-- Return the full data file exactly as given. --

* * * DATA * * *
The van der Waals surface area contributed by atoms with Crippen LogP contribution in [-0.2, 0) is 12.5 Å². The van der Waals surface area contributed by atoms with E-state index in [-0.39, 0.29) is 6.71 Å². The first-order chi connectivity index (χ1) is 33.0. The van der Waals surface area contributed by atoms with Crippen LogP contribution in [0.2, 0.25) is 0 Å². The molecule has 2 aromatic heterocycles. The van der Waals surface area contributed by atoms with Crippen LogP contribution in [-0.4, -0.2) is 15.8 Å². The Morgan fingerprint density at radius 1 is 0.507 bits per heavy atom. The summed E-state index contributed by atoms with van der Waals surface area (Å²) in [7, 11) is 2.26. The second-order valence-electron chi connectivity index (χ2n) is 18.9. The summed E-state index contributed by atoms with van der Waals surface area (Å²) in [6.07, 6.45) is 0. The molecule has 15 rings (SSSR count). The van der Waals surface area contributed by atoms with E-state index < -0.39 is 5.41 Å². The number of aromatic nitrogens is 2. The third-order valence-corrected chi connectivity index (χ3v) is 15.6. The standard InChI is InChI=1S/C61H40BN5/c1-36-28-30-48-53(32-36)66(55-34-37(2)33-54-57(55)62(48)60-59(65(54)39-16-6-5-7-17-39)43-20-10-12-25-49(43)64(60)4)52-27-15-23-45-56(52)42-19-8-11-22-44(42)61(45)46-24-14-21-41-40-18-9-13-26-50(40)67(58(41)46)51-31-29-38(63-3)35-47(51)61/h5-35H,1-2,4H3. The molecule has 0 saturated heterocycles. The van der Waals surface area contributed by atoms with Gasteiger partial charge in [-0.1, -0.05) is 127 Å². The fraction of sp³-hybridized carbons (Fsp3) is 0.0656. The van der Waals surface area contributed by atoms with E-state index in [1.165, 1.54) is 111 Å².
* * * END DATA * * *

The van der Waals surface area contributed by atoms with Crippen LogP contribution in [-0.2, 0) is 12.5 Å². The van der Waals surface area contributed by atoms with E-state index in [-0.39, 0.29) is 6.71 Å². The first-order chi connectivity index (χ1) is 33.0. The van der Waals surface area contributed by atoms with Crippen LogP contribution in [0.2, 0.25) is 0 Å². The molecule has 2 aromatic heterocycles. The van der Waals surface area contributed by atoms with Crippen LogP contribution in [-0.4, -0.2) is 15.8 Å². The Morgan fingerprint density at radius 1 is 0.507 bits per heavy atom. The summed E-state index contributed by atoms with van der Waals surface area (Å²) in [7, 11) is 2.26. The second-order valence-electron chi connectivity index (χ2n) is 18.9. The summed E-state index contributed by atoms with van der Waals surface area (Å²) in [6.07, 6.45) is 0. The molecule has 15 rings (SSSR count). The van der Waals surface area contributed by atoms with E-state index < -0.39 is 5.41 Å². The number of aromatic nitrogens is 2. The third-order valence-corrected chi connectivity index (χ3v) is 15.6. The standard InChI is InChI=1S/C61H40BN5/c1-36-28-30-48-53(32-36)66(55-34-37(2)33-54-57(55)62(48)60-59(65(54)39-16-6-5-7-17-39)43-20-10-12-25-49(43)64(60)4)52-27-15-23-45-56(52)42-19-8-11-22-44(42)61(45)46-24-14-21-41-40-18-9-13-26-50(40)67(58(41)46)51-31-29-38(63-3)35-47(51)61/h5-35H,1-2,4H3. The molecule has 0 saturated heterocycles. The van der Waals surface area contributed by atoms with Gasteiger partial charge in [-0.1, -0.05) is 127 Å². The fraction of sp³-hybridized carbons (Fsp3) is 0.0656. The van der Waals surface area contributed by atoms with E-state index in [1.165, 1.54) is 111 Å².